It’s just about time for us to go, but before we do, we’d promised to tell you if any other M&M’s varieties were considered vegan and we’ll include that among our frequently asked questions on this subject. Let’s take a look and after this, we’ll go ahead and wrap things up properly!

Is it true that M&M’s aren’t even vegetarian?

Actually, YES, according to M&M’s UK Twitter, where the following was posted:

“M&M’s aren’t suitable for vegetarians. We use additives that come from animal products when we’re making M&M’s and traces of these can be found in the sweets. They aren’t listed in the ingredients because they’re only present in such small amounts.”You can view the tweet here to confirm it and if it doesn’t come up, then just be sure to check the Internet Archive Wayback Machine where you can enter the link directly and read versions that have been saved on the web.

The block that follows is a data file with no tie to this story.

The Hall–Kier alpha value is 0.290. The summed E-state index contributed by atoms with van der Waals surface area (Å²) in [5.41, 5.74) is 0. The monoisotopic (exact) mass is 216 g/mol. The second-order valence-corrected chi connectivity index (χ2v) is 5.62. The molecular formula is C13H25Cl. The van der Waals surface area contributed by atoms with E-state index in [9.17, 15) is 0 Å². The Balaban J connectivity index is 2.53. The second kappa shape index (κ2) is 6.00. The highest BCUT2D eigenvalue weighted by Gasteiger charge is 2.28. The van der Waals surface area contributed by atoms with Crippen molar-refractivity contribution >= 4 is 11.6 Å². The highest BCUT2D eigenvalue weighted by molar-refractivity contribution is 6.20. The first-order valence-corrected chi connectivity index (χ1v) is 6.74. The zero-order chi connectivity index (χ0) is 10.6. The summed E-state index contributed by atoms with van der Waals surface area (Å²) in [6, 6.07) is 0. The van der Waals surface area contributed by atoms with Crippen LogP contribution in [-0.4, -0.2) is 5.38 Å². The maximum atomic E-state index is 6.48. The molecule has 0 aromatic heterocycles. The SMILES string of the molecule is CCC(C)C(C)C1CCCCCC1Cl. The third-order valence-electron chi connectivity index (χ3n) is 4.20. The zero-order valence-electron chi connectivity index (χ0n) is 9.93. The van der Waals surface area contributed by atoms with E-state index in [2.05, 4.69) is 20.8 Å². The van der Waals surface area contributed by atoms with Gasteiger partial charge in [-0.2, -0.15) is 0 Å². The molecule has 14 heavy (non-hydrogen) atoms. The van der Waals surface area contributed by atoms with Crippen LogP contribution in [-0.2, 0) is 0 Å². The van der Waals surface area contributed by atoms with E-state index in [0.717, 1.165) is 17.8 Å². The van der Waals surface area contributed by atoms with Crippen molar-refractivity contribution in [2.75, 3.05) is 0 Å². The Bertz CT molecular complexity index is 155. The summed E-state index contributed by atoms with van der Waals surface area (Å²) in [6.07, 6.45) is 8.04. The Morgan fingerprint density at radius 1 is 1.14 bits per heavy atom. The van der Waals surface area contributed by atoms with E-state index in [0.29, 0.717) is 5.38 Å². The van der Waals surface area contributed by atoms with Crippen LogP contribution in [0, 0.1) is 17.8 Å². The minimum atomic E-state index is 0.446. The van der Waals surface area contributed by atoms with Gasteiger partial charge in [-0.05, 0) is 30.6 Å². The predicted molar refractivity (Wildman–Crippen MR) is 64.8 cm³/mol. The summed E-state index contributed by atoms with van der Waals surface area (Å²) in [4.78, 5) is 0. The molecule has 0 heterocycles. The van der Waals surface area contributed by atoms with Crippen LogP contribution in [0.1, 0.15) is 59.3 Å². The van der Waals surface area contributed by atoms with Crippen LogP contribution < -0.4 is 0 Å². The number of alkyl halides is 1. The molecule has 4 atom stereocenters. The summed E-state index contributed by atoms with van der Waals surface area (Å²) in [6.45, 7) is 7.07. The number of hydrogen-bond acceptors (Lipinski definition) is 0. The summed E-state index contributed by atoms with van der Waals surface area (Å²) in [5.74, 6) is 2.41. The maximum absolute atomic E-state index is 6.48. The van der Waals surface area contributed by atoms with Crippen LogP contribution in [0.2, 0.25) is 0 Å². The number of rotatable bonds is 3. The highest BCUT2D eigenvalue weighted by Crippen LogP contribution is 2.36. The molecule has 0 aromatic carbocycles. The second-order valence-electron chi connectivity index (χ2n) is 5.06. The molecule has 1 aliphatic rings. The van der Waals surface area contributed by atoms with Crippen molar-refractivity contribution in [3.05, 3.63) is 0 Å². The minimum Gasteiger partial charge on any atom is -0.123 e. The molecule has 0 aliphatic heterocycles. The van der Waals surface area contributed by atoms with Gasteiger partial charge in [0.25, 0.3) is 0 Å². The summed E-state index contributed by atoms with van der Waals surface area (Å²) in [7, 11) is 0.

Also, it’s probably good to take note of that statement ‘they aren’t listed in the ingredients because they’re only present in small amounts’ and let that sink in – there’s a reason vegans have to remain vigilant and statements like this really hit the nail on the head!

Are any of the other types of M&M’s vegan?

No, none of the other types of M&M’s, such as Sweets, Minis, or even Dark Chocolate varieties are considered vegan. Each and every one of them has animal-derived ingredients such as milk solids or beeswax that make them unsuitable for the demands of a proper vegan diet.

Is M&M’s candy-coating vegan?

No. The candy coating itself is basically sugar, but beeswax helps to micro coat the candy so that it won’t melt in your hand. As this is derived from bees, even the candy coating should be considered not vegan.